In a report of a family affected by the rare IEI, lipopolysaccharide (LPS)-responsive beige-like anchor (LRBA) deficiency, one child presented at the age of two years with immune thrombocytopenia (ITP) and generalized lymphoproliferative disease [63]. ITP became chronic and progressed to autoimmune pancytopenia. Generalized lymphadenopathy prompted a lymph node biopsy, which revealed findings consistent with autoimmune lymphoproliferative syndrome (ALPS). Her sister presented with autoimmune hemolytic anemia (AIHA) at five years of age, followed by chronic enteropathy with severe malabsorption and vasculitis, as well as recurring urinary and respiratory tract infections.

Patients with common variable immunodeficiency (CVID) may present with AIHA, ITP, or both (Evans syndrome) in childhood or adolescence and later develop frequent or recurrent sinopulmonary and respiratory tract infections, at which point the underlying immunodeficiency is often detected. Disorders that are common in CVID and may present at any point in the patient's life include IBD, granulomatous-lymphocytic interstitial lung disease (GLILD), thyroiditis, and a seronegative inflammatory arthritis. (See "Clinical manifestations, epidemiology, and diagnosis of common variable immunodeficiency in adults".)

WHEN TO REFER — Patients with IEI may be under the care of generalists or specialists in allergy/immunology, hematology, infectious diseases, rheumatology, oncology, or gastroenterology, depending on the type of disorder that has necessitated medical care. It is not uncommon for the diagnosis of an underlying IEI to be delayed for years until someone recognizes that the combination of disorders afflicting the patient might be unified under the diagnosis of IEI.

When a patient's presentation or clinical course raises the possibility of an underlying IEI/PID, initial testing can be performed by the generalist. The evaluation is reviewed in detail separately. (See "Laboratory evaluation of the immune system" and "Primary immunodeficiency: Overview of management".)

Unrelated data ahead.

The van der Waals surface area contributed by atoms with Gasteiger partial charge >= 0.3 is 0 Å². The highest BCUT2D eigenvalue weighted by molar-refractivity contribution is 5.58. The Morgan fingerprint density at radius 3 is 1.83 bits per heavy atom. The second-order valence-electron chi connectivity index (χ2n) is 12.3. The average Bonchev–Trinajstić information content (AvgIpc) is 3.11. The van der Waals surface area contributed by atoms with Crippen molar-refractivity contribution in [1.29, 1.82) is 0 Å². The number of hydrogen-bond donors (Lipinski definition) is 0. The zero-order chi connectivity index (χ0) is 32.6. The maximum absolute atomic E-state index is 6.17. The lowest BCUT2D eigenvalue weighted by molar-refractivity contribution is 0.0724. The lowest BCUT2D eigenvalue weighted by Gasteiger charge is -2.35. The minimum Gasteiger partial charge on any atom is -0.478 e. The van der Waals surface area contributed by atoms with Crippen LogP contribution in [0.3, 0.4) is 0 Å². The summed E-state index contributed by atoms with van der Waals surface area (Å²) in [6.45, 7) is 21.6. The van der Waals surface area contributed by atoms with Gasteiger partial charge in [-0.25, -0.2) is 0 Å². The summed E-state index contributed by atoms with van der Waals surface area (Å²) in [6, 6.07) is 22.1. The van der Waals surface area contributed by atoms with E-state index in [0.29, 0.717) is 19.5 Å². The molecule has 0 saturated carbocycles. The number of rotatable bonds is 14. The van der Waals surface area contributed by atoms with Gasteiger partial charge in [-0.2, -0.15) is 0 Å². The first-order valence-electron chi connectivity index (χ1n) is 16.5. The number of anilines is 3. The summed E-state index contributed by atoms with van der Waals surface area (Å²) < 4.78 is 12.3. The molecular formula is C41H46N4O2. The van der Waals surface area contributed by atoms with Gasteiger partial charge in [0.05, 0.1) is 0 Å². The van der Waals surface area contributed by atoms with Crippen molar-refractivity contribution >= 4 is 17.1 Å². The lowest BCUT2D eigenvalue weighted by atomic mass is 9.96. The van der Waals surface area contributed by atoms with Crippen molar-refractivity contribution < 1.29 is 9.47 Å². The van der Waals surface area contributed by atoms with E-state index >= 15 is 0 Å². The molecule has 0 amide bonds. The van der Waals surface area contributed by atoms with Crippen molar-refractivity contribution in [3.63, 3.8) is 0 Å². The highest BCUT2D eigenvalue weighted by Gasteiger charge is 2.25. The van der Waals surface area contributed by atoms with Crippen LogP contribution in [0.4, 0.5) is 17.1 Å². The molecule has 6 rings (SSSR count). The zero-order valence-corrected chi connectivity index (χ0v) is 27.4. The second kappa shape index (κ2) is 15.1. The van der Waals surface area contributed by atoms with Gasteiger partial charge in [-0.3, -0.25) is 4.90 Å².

Of note, the laboratory parameters analyzed for the diagnosis of autoimmunity, such as autoantibodies and inflammation markers, may be nonspecific and similar between patients with or without underlying IEI.

Definitive diagnosis of an IEI usually requires the input of a specialist, since more advanced immunologic tests require varying degrees of expertise to perform and interpret, may not be widely available, and are often costly. In addition, knowledge about the possible diagnoses in question is invaluable in deciding the type of testing to pursue first. Depending on the setting, clinicians with expertise in immunology are most often trained in allergy/immunology, infectious diseases, rheumatology, or pediatric hematology/oncology.

MONITORING FOR AUTOIMMUNITY — It is helpful to understand the associations between specific IEI and autoimmune disorders (table 1). Monitoring for these diseases can be accomplished with a periodic review of systems. In some cases, the patient can be educated about the most common signs of the most dangerous autoimmune conditions. If a new sign or symptom consistent with autoimmunity or immune dysregulation emerges, cooperation with the respective subspecialties, such as hematology, endocrinology, gastroenterology, and infectious diseases, should occur without delay.

Considering alternative etiologies — When assessing a patient with IEI for possible autoimmunity, it is important to begin with a broad differential diagnosis, since infectious diseases, adverse effects of medications, and malignancies can mimic autoimmune processes: